Study Shows MegaUpload Had Positive Effect On Blockbuster Movies
Michael Harper for redOrbit.com — Your Universe Online
The online piracy debate is not a new one. People have been swapping movies, music and software for many years. As technology progressed, connections became faster and files became easier to share and piracy became less of a problem and more of an epidemic.
While record labels and film studios argue that piracy is actually taking money from their pockets, the pirates themselves often argue that music and movie execs should be glad they have an audience and should work to make the material freely available.
Still, others have argued that piracy does little to affect large franchises, such as Top 40 Pop Stars or Summer Blockbuster Hits, and actually benefits smaller, independent acts by giving them a larger audience.
Investigating the issue first hand, Christian Peukert from Ludwig-Maximilians-University, Munich and JÃ¶rg Claussen from Copenhagen Business School recently compiled a report which suggests shutting down piracy sites, specifically MegaUpload, has very little effect on big films. Conversely, the report suggests that any harm MegaUpload had on Hollywood was towards the smaller, independent studios.
The report, entitled “Piracy and Movie Revenues: Evidence from MegaUpload,” compares the performance of certain film titles before and after Megaupload was removed from the web.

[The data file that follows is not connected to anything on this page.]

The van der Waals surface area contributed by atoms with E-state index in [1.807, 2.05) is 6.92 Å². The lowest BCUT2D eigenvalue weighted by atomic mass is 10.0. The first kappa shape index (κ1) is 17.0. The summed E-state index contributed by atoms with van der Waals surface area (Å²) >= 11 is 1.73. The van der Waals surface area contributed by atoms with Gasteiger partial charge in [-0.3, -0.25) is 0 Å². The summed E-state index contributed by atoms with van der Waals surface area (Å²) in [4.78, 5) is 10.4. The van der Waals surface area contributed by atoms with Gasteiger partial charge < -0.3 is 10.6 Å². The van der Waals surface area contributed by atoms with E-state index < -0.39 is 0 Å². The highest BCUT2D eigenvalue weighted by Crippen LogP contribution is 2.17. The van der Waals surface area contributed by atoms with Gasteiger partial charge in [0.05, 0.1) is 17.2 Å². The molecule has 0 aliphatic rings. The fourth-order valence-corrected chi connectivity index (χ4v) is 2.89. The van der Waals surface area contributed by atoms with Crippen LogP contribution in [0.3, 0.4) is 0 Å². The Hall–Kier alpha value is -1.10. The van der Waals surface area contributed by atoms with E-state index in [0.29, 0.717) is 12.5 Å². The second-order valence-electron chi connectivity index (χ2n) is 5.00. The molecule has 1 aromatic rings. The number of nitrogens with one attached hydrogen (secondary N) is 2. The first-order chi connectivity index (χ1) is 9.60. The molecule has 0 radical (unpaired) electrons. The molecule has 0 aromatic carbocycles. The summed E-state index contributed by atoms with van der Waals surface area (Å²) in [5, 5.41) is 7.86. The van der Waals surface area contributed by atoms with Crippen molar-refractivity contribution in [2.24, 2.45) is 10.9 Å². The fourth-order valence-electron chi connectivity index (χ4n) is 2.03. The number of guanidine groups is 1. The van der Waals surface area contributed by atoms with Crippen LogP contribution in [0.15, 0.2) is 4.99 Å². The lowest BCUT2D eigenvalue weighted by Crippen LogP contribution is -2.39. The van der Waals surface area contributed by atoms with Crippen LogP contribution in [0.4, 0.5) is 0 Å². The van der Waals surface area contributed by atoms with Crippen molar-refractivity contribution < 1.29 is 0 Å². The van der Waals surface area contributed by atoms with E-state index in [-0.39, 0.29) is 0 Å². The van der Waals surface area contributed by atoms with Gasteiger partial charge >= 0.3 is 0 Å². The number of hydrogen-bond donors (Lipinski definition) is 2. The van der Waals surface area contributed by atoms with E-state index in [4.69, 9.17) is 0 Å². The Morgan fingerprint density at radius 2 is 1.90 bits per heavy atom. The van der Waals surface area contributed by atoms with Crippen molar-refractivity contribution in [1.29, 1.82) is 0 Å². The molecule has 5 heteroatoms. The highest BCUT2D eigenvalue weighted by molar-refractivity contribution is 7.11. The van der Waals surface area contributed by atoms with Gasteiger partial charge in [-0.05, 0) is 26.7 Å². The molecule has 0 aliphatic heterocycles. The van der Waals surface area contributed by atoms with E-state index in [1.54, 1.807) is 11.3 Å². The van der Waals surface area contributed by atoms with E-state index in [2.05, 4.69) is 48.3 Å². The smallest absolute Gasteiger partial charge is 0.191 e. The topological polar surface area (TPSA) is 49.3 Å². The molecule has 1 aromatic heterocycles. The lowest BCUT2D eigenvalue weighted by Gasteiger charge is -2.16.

The file storage/file sharing site was targeted this January by the FBI and the US Department of Justice. These agencies conducted a raid on Megaupload´s CEO and founder Kim Schmitz´s mansion in New Zealand, shutting down the Web site and confiscating some of Schmitz´s computers and personal effects.
Kim Schmitz (better known as Kim Dotcom) has since become somewhat of a poster child for online piracy and online file sharing.
To conduct this study, Claussen and Peukert used weekly data from more than 1,300 movies in 49 countries spanning from mid-2007 to mid-2012, or when Megaupload´s video streaming service began until shortly after the site had been shut down.
According to their study, box office revenues for movies which were shown on an “average” number of screens (not huge, blockbuster hits) had been affected negatively by Megaupload, but the report claims this effect was “not statistically significant.”
The Blockbuster hits may have actually been positively affected by Megaupload, depending on several variables, such as the availability of the Internet and the popularity of Megaupload.
Based on their findings, Claussen and Peukert suggest that the social aspect of file-sharing may actually be good for Hollywood.
“Our counterintuitive finding may suggest support for the theoretical perspective of (social) network effects where file-sharing acts as a mechanism to spread information about a good from consumers with zero or low willingness to pay to users with high willingness to pay,” reads the report.
The pair also writes that the information-sharing aspect of piracy (or word-of-mouth nature of it) is actually a good thing for those smaller movies who may not have such a large advertising budget.
The duo said they hope their results will contribute to the ongoing debate about online piracy.
This debate is likely far from settled. Consumers are always looking for ways to watch their favorite movies and television shows as soon as they can. Many studios, however, remain stuck to their old release schedules, making consumers wait for months before they can legitimately purchase the content. Many consumers say this is why they´re driven to piracy; To watch the content they want sooner, rather than steal it or harm the content providers.